A total transformation of traditional case management assumptions is essential to thrive in the new marketplace of value-based care.
It started out as an innovative nursing care model in the early 1980s and moved to a discharge planning/utilization review model incorporating several peripheral activities after the DRG fiscal meltdown. It then shifted to an emphasis on achieving outcomes following the publication of To Err is Human; and now, after 30 years, hospital case management is shedding its extraneous baggage to concentrate on its primary founding activity: care coordination.
It took three decades to come full circle, but the preparations for a value-based healthcare environment have opened the eyes of many hospital leaders who suddenly recognize the essential value of a care coordination approach to manage selected patients across the continuum. Irrespective of the congressional debate about the Patient Protection and Affordable Care Act (PPACA), significant reform of care delivery and payment systems is on its way.
While the specifics may still lack clarity and the implementation timetable may be uneven, the agenda for change is being implemented and hospital leaders will sooner rather than later begin their repositioning initiatives, because the new marketplace requires a fundamental redefinition of the hospital success model.
One of those initiatives has shone a spotlight on hospital case management departments. To determine how hospitals can be successful in the future, the executive team recognizes that it has to address the concerns that have surfaced during the move to value-based care. And many of those concerns relate to coordinating care for selected patient populations across the continuum. They will quickly realize that a total transformation of their traditional case management assumptions is essential to thrive in the new marketplace.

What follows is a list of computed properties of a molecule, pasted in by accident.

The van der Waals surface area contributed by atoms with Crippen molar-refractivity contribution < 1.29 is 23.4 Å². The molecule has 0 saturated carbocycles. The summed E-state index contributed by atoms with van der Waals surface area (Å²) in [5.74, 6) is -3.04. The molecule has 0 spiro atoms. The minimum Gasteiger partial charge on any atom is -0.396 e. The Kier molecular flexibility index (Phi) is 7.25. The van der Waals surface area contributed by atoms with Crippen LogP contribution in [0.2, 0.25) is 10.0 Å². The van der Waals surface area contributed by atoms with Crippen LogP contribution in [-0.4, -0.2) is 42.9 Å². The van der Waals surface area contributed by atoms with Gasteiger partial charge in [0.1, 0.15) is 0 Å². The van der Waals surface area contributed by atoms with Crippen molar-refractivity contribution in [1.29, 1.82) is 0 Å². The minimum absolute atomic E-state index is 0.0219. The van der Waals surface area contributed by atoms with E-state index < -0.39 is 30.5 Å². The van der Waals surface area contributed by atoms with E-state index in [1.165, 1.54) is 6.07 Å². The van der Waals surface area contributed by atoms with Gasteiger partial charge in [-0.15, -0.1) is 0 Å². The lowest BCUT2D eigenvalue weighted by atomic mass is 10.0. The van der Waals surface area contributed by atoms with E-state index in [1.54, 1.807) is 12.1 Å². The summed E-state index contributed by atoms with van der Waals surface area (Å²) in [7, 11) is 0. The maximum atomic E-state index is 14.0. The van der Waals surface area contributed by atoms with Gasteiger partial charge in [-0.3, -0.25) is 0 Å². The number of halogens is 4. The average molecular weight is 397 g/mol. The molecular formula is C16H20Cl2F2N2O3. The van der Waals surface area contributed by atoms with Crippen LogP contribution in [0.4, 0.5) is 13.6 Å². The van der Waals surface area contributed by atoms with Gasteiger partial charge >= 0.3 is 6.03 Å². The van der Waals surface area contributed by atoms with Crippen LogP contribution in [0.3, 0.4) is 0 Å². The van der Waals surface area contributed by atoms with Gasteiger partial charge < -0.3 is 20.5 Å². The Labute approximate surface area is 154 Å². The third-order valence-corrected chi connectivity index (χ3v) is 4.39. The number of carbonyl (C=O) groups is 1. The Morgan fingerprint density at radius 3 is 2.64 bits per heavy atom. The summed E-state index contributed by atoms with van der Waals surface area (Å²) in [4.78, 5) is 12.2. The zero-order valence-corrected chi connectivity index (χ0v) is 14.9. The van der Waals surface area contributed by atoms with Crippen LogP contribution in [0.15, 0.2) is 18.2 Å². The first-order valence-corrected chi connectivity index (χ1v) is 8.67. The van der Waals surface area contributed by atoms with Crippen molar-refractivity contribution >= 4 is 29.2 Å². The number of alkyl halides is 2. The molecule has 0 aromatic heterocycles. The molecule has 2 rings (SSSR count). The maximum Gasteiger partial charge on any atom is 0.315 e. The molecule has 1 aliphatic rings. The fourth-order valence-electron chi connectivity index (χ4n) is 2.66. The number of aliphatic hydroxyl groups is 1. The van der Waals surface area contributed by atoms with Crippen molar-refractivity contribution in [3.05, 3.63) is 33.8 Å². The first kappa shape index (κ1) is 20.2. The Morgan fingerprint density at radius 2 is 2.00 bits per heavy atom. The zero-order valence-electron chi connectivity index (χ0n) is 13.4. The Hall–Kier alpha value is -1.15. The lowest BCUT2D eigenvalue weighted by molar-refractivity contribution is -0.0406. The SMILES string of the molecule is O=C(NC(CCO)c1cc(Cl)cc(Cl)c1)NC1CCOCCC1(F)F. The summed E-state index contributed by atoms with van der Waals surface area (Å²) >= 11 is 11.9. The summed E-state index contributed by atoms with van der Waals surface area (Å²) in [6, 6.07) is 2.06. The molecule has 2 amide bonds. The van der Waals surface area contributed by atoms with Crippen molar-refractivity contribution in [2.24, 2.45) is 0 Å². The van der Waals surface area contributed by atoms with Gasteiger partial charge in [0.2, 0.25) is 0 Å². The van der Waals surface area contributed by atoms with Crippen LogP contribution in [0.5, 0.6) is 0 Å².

Care coordination has always been a component of case management, but there are not many hospital case management departments that have the luxury of a care coordination mandate. Over the years, more and more tasks were added to the case manager role until care coordination, while always on the minds of many case managers, took a back seat to planning and arranging discharges, reviewing charts for utilization review, and performing scores of chores that surfaced to meet hospital, regulatory, or medical staff needs. Role expectations became overwhelming and led to frequent vacancies and difficulties recruiting replacements willing to take on such overburdened roles.
Visionary leadership helps turn a good organization into a great organization. Executive suite leadership sets the culture, tone, and expectations of quality, safety, and cost-effectiveness – but it is the program leader who must rethink the future. This is the individual most influential in transforming a legacy, task-oriented case management department into a hospital-wide care coordination program. It is a daunting responsibility, with many moving parts involving the medical staff, business operations, and patient care. This is not the time to dig your heels in to maintain the status quo; this is the time to explore new horizons and new goals, and to give dynamic meaning to the work we are supposed to do as case managers.